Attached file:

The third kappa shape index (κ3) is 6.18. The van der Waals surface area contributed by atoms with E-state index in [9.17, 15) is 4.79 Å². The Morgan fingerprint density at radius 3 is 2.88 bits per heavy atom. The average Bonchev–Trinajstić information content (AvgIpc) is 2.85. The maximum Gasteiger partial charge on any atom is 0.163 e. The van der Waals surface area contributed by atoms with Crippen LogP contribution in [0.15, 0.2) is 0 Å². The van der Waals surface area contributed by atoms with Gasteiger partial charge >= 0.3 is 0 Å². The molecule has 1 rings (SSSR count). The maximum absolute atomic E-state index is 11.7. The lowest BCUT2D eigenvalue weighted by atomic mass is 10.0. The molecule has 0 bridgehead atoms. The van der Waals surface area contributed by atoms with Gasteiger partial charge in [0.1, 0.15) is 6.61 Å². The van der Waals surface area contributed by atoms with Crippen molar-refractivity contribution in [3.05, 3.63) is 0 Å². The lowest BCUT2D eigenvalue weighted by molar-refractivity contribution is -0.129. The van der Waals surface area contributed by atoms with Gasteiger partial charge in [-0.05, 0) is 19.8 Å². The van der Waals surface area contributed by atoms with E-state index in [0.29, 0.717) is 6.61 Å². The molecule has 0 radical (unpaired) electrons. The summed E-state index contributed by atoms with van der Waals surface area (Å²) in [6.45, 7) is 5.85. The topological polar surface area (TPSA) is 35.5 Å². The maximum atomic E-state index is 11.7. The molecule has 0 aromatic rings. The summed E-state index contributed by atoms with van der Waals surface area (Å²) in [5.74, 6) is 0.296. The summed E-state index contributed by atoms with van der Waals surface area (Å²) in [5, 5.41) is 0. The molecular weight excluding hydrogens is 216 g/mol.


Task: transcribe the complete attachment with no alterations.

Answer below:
The third kappa shape index (κ3) is 6.18. The van der Waals surface area contributed by atoms with E-state index in [9.17, 15) is 4.79 Å². The Morgan fingerprint density at radius 3 is 2.88 bits per heavy atom. The average Bonchev–Trinajstić information content (AvgIpc) is 2.85. The maximum Gasteiger partial charge on any atom is 0.163 e. The van der Waals surface area contributed by atoms with Crippen LogP contribution in [0.15, 0.2) is 0 Å². The van der Waals surface area contributed by atoms with Gasteiger partial charge >= 0.3 is 0 Å². The molecule has 1 rings (SSSR count). The maximum absolute atomic E-state index is 11.7. The lowest BCUT2D eigenvalue weighted by atomic mass is 10.0. The molecule has 0 bridgehead atoms. The van der Waals surface area contributed by atoms with Gasteiger partial charge in [0.1, 0.15) is 6.61 Å². The van der Waals surface area contributed by atoms with Crippen molar-refractivity contribution in [3.05, 3.63) is 0 Å². The lowest BCUT2D eigenvalue weighted by molar-refractivity contribution is -0.129. The van der Waals surface area contributed by atoms with Gasteiger partial charge in [-0.05, 0) is 19.8 Å². The van der Waals surface area contributed by atoms with E-state index in [0.29, 0.717) is 6.61 Å². The molecule has 0 radical (unpaired) electrons. The summed E-state index contributed by atoms with van der Waals surface area (Å²) in [6.45, 7) is 5.85. The topological polar surface area (TPSA) is 35.5 Å². The maximum atomic E-state index is 11.7. The molecule has 0 aromatic rings. The summed E-state index contributed by atoms with van der Waals surface area (Å²) in [5.74, 6) is 0.296. The summed E-state index contributed by atoms with van der Waals surface area (Å²) in [5, 5.41) is 0. The molecular weight excluding hydrogens is 216 g/mol.